The Boxer movement marked a turning point in the history of the French Religious Protectorate. Young discusses its aftermath in chapters 4 to 6. The Boxer violence, which had cost the lives of between twenty thousand and thirty thousand Christians (most of them Catholics), had clearly shown the limits of French protection. However, as pointed out by Young in chapter 4, France made itself indispensable in the Boxer movement's aftermath by extracting an exorbitant 450,000,000-tael indemnity from the Chinese government. This sum, which was complemented with a great number of "irregular indemnities" paid to private claimants, made some vicariates of the Chinese mission highly affluent. However, although the Boxer movement did not result in a "lessening of missionary assertiveness" (p. 95) and even led to an increase of jiao'an in the 1900s (a phenomenon discussed in chapter 5), the early twentieth century also saw the emergence of criticism of the French Religious Protectorate from within the church. This criticism, which is analyzed in chapter 6, was nourished not only by the Boxer violence but also by the fact that an increasing Catholic presence in China had not resulted in rising numbers of conversions. The remedies proposed for this ailment varied: whereas Alphonse Favier, bishop of Beijing until 1905, recommended that the mission should pay more attention to the training of an indigenous cleric, his successor, Stanislas Jarlin, introduced the practice to subsidize conversions, especially in rural areas. Subsidized conversions indeed led to soaring numbers of converts. These were, however, usually poorly instructed and did not often remain Catholic for a long time.
The most famous critic of the Catholic Church under the French Religious Protectorate was the Belgian Lazarist Vincent Lebbe, who is the main protagonist of the second half of Young's book. He enters the stage at the end of chapter 6. Although Lebbe was, in Young's words, "in many ways a remarkable man,... nothing stands out more than his affection for the Chinese people and for things Chinese" (p. 132). Lebbe was assigned to be head of the Tianjin mission in 1906, where he developed a missionary style that was entirely incompatible with the French Religious Protectorate. Fluent in Chinese, he associated with Tianjin intellectuals and was a driving force in the founding of a famous Chinese newspaper, the Yishibao. Furthermore, together with his missionary friend Antoine Cotta, he strongly advocated Chinese patriotism. When the French set out on the endeavor to enlarge their Tianjin concession in the Laoxikai area against the will of the Chinese government, Lebbe actively supported local resistance, which soon took national dimensions.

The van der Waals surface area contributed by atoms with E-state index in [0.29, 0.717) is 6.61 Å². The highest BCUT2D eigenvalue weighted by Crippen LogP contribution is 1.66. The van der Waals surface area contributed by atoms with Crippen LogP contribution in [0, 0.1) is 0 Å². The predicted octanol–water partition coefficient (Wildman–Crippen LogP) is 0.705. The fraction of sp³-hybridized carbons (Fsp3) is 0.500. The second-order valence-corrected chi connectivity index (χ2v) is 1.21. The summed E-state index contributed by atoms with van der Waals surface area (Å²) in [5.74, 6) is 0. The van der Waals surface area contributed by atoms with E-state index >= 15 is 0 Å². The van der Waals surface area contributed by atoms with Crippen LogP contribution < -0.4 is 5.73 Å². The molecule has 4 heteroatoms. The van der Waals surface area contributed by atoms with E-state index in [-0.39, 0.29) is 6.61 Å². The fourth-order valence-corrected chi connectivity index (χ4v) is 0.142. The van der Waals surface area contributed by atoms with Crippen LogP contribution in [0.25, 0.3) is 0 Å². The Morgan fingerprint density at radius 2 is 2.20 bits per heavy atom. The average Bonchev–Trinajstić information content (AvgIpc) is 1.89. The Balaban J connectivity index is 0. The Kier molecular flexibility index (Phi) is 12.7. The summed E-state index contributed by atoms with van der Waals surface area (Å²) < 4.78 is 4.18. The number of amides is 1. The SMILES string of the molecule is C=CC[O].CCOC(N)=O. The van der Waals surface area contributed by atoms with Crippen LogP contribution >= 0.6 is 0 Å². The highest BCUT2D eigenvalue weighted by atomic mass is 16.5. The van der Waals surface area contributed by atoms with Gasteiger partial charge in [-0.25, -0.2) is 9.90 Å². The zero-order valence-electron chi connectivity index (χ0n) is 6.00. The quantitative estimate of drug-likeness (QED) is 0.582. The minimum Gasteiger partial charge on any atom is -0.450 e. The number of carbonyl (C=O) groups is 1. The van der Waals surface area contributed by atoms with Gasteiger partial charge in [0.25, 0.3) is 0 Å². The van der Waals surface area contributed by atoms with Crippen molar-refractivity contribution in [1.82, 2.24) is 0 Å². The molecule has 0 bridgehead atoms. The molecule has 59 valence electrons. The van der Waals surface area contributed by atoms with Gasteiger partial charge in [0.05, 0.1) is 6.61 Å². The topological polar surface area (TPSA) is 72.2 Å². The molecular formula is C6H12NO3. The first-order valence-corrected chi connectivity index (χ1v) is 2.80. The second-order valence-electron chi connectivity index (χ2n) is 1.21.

Young meticulously traces the events around the Laoxikai affair in chapter 7. In a skillfully interwoven narrative, he manages to put the role played by its key protagonists into relief. He shows that, contrary to a view taken by many historians and despite the existence of a certain degree of complicity, source evidence does not suggest a close collaboration between the bishop of Tianjin, Paul Dumond, and the French consul, Henry Bourgeois, in the realization of the French expansionist plans. Young vividly evokes the paranoia by which the French were gripped after the emergence of Chinese resistance, which led to endless speculations about a conspiracy organized by Lebbe. The French reaction to the Laoxikai affair shows how little attention French political representatives in China had paid to recent developments within Chinese society, which had become increasingly politicized in the 1910s.